Beyond partisanship, Indian-American community leaders see political headway in Haley candidacy
Beyond partisanship, Indian-American leaders view Nikki Haley’s bid for the Republican presidential nomination as an example of the community making political headway.
New York: Beyond partisanship, Indian-American leaders view Nikki Haley’s bid for the Republican presidential nomination as an example of the community making political headway.
“Haley represents the headway the community has been steadily making,” Thomas Abraham, the chairman of the Global Organisation of People of Indian Origin (GOPIO).
Indian-Americans now have five in the 435-member House of Representatives which is close to the percentage of Indian-American citizens and Kamala Harris as Vice President, he said.
Indian-Americans in both parties have aspired for the highest offices, he said.
He also pointed to Rishi Sunak becoming the British Prime Minister as an example of people of Indian-origin rising to top leadership positions.
M.R. Rangaswai, the founder of Indiaspora, said: “It is exciting to see another Indian-American step up to run for the highest office in the US.
“Over the past decade, we have witnessed our community going from no representation to now having a Vice President and five members of Congress.”
Indiaspora is an organisation that promotes leadership by people of Indian descent worldwide.
“It is gratifying to see our community participate in all facets of public service,” Rangaswami said.
A sign of the growing political involvement of Indian-Americans is that in the 2020 general elections over 300 from the community ran for city, state and federal offices, he said.
For Rajwant Singh, the Chairman of the Sikh Council on Religion and Education (SCORE), Haley’s candidacy has a special resonance as her turban-wearing father’s visibility in public events at her side shows the rich heritage of Sikhism and Sikhs’ participation in American life.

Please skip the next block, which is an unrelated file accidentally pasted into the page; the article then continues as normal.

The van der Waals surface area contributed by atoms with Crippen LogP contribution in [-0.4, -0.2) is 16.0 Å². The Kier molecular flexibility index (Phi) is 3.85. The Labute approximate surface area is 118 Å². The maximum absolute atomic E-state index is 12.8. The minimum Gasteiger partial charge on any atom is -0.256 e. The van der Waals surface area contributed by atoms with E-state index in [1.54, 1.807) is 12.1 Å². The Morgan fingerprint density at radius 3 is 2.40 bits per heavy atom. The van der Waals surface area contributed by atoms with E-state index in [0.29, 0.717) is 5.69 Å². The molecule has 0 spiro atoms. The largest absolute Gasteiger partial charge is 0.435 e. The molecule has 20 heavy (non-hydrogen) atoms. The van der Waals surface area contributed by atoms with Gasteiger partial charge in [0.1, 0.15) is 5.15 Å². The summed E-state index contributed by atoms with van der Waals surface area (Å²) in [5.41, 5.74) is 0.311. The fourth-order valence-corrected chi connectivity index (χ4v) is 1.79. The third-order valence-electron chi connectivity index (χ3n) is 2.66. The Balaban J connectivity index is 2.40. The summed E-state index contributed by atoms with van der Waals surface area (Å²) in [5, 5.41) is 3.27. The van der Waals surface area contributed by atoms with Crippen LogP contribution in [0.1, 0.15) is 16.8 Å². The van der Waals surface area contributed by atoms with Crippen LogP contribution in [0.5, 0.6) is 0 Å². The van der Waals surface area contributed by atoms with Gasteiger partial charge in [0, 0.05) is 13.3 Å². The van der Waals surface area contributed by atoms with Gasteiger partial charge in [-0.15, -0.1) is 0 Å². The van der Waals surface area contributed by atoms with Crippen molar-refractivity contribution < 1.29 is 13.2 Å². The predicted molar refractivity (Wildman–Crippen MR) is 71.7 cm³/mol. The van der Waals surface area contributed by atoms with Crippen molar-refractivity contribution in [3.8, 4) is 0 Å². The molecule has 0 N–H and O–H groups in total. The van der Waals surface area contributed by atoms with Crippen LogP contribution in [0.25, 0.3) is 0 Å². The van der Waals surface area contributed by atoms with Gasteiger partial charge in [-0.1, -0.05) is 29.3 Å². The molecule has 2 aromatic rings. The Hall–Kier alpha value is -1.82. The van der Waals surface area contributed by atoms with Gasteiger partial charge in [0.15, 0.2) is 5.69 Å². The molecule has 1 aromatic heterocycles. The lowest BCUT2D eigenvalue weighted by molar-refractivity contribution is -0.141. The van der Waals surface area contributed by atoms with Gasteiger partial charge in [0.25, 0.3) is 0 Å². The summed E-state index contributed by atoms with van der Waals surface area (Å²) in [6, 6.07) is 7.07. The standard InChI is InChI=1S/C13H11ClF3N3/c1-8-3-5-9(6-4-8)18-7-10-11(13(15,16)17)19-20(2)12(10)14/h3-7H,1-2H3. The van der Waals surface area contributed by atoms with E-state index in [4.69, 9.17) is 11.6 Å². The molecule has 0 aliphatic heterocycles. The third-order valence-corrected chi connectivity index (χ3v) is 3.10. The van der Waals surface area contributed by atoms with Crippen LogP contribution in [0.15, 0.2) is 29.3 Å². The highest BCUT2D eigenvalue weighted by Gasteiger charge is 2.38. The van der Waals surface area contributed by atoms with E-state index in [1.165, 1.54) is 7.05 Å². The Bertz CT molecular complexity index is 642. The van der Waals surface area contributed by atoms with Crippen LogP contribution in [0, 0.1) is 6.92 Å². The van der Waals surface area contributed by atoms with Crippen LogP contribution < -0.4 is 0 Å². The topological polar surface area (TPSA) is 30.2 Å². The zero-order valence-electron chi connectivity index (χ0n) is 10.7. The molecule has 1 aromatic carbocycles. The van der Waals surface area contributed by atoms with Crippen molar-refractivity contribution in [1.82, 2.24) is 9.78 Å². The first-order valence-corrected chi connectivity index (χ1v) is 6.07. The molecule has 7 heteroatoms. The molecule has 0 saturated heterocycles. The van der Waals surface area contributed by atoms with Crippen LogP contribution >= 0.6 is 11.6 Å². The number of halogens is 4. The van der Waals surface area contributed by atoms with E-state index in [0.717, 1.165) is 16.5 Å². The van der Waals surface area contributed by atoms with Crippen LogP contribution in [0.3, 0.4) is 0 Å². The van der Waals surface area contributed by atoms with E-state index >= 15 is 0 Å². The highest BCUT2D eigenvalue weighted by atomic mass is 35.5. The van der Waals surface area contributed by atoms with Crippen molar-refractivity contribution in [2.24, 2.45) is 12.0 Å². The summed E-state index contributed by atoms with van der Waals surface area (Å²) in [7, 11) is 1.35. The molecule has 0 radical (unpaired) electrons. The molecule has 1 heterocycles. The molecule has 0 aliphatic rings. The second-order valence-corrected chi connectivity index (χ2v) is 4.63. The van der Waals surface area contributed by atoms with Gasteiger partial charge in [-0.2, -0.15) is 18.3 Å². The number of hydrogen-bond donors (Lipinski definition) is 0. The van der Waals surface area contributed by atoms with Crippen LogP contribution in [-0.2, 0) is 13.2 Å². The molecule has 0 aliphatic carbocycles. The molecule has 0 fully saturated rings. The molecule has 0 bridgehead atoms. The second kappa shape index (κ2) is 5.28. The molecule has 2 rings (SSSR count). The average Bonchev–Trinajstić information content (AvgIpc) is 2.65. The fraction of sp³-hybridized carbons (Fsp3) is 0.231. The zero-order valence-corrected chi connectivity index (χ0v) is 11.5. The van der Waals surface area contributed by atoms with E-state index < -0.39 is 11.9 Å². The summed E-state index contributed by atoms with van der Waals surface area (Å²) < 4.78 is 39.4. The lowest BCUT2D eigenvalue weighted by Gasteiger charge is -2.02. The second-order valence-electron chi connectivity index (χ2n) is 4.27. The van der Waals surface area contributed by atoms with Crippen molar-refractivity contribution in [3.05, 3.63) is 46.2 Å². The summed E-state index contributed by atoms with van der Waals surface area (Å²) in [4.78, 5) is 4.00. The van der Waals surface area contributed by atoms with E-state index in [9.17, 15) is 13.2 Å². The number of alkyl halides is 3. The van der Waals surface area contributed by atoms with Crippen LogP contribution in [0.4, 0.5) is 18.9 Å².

Haley’s father appeared by her side wearing a bright red turban during the televised Senate Foreign Relations Committee hearings to confirm her as the Permanent Representative to the UN.
He was also a prominent presence when she was sworn in as the Governor of South Carolina.
“You may disagree with her policies and her political views but it is still a remarkable journey,” he said.
“It is important for Americans to see that she belongs to a rich heritage and turban-wearing Sikhs are part of her immediate family,” Rajwant Singh said.
“This widens the horizon for many people including Sikhs to aspire for the highest office in the US.”
Danny Gaekwad, a Republican Party activist and fundraiser who had hosted former President Donald Trump’s meeting with Indian-Americans during the 2020 campaign, called Haley “a role model for Indian-Americans”.
“I hope she wins, but regardless of the primaries’ outcome, she will have made a mark on American politics as an Indian-American — I emphasise, as an Indian-American proud of her heritage,” he said.
He said that it “is rewarding to see Indian-Americans taking the lead in politics”.
“Even though I am a Republican, I am happy to see Indian-Americans rising in the Democratic Party also like (member of the House of Representatives) Raja Krishnamoorthy.”
Haley is the third Indian-American to seek nomination for President.
The first was Bobby Jindal who ran against Trump for the Republican nomination in 2016 and lost.
He is a former Governor of Louisiana, a southern state like Haley’s South Carolina.
Jindal was elected to the House in 2004, ending a 45-year gap since Dalip Singh Saund the first Indian-American elected to Congress ended his term in 1959.
Kamala Harris launched a campaign for the 2020 Democratic Party nomination against President Joe Biden, but withdrew before the primaries and was picked by Biden for Vice President.